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‘More questions than answers’: Davenport superintendent addresses COVID-19 school closure
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‘More questions than answers’: Davenport superintendent addresses COVID-19 school closure


Davenport Superintendent Robert Kobylski readily admits there are more questions than answers right now. He’s hopeful that will change by the end of the week. 

Davenport was one of four Scott County school districts to announce Monday they would close schools through April 10 to halt the spread of COVID-19, the new coronavirus. 

“As soon as we have decisions, as soon as we have information, we will push that out,” Kobylski said at a press conference Tuesday. 

There are at least a few answers: All of the buildings are being deep cleaned on a 72-hour cycle, by current janitorial staff and more staff outsourced to handle the load of the sanitization process. The 64% of students in the district who qualify for free and reduced lunches will have access to sack lunch pick-ups, even if locations haven’t been announced yet — they won’t be allowed in the buildings at all, to avoid contamination.

“We’re fortunate as a very large school district, to already have (food delivery) in place,” Kobylski said.

For a lot of questions, Kobylski said Davenport was waiting for a “higher authority” to deliver some guidance, which he expects to have in one or two days, in most cases. 

Davenport has the ability to deliver coursework online, Kobylski said. But accessibility and equity for those students who don’t have internet access at home is a concern. 

“The last thing I want to do is send (students) to Starbucks,” he said. While there’s no definitive answer as of Tuesday, Kobylski listed some options: Individual schools have Wi-Fi that extends to the parking lots, so schools could act as a hot spot for students without letting them into the building; phone calls could be made to parents to recommend books for kids to read, or questions they could discuss as a family to keep students engaged.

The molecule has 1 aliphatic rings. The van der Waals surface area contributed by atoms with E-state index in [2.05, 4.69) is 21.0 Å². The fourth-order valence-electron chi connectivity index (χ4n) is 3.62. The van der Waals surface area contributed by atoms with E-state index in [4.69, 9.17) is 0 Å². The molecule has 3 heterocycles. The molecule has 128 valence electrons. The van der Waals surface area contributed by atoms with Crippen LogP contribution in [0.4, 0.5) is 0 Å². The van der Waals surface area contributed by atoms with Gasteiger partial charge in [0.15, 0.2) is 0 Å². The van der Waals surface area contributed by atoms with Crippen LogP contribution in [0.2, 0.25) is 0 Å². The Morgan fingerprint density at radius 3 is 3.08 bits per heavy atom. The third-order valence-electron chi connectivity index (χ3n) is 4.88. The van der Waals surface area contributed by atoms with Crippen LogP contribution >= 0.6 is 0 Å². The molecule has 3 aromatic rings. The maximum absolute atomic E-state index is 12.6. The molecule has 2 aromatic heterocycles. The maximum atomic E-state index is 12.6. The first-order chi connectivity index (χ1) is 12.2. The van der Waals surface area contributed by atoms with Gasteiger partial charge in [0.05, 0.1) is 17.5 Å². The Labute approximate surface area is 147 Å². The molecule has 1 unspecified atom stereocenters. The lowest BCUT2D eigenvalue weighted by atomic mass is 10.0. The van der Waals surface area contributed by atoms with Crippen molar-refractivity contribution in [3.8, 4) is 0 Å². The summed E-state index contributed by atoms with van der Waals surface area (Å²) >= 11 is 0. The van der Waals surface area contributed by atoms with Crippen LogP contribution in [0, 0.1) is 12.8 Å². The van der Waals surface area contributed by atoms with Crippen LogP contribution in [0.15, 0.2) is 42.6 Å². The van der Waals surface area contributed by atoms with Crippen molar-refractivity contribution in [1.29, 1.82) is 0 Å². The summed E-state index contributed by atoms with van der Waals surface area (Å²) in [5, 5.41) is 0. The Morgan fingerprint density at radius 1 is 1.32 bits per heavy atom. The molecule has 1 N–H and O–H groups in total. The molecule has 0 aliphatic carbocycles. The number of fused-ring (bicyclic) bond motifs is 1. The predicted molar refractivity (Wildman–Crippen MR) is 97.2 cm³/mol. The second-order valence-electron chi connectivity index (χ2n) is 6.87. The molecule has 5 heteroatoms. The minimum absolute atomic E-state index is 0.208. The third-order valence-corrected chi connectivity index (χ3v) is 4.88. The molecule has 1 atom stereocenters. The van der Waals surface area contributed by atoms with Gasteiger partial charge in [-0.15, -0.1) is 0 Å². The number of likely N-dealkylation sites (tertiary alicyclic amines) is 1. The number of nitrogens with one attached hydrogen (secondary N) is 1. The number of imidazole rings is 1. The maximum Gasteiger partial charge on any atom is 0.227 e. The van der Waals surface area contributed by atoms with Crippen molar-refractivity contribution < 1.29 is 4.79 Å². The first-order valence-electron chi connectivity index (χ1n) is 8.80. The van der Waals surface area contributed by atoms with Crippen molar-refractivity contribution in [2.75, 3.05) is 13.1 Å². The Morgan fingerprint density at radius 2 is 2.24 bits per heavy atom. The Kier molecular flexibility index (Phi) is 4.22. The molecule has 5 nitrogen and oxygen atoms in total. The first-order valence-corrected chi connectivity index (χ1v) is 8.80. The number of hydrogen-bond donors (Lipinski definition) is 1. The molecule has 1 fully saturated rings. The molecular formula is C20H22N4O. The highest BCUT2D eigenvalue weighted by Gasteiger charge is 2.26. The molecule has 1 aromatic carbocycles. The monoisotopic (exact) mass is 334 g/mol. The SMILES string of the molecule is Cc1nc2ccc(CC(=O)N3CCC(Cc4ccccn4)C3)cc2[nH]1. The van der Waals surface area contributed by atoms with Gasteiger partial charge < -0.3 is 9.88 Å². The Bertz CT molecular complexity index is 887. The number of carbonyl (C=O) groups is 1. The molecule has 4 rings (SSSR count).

Special education services, though, are a lot more complicated without in-person instruction.

State officials were having a conference call with Iowa’s Area Education Agencies on Tuesday, and Kobylski said the district asked Mississippi Bend to ask what special education services should look like for the next few weeks. 

“That’s a critically important question as we look to see what sort of instruction model we can put in place,” Kobylski said, noting the wide “breadth of students” and their needs in the district. “It’s very important we provide learning opportunities for all students. We’re asking for guidance from the state.” 

Even if school is out, employees still have payments on their mortgages, rent and student loans. “I wish I could give them an answer today,” Kobylski said, specifically of hourly employees. The district is talking with the IRS and Iowa Workforce Development to discuss options, and expects to have an answer in a day or two. 

While not hourly, teachers are contracted for a certain number of days, and not holding class for several weeks could impact the contract, even with Gov. Kim Reynolds’ announcement Monday that schools likely wouldn’t have to make up those days if they’re closed. Kobylski said he expected teachers would be asked to do some work while school was out, and they would look at what sort of workday would be counted toward contract days. 

“We’ll be taking a great deal of guidance from our state officials,” Kobylski said about how the rest of the school year looks to maintain consistency between districts.

When prompted, Kobylski wouldn’t specifically say whether Davenport was expecting to close for longer than already announced. “Hopefully, this is a little four-week phenomenon,” he said. “We’re prepared for the worst and hopeful for the best.” 


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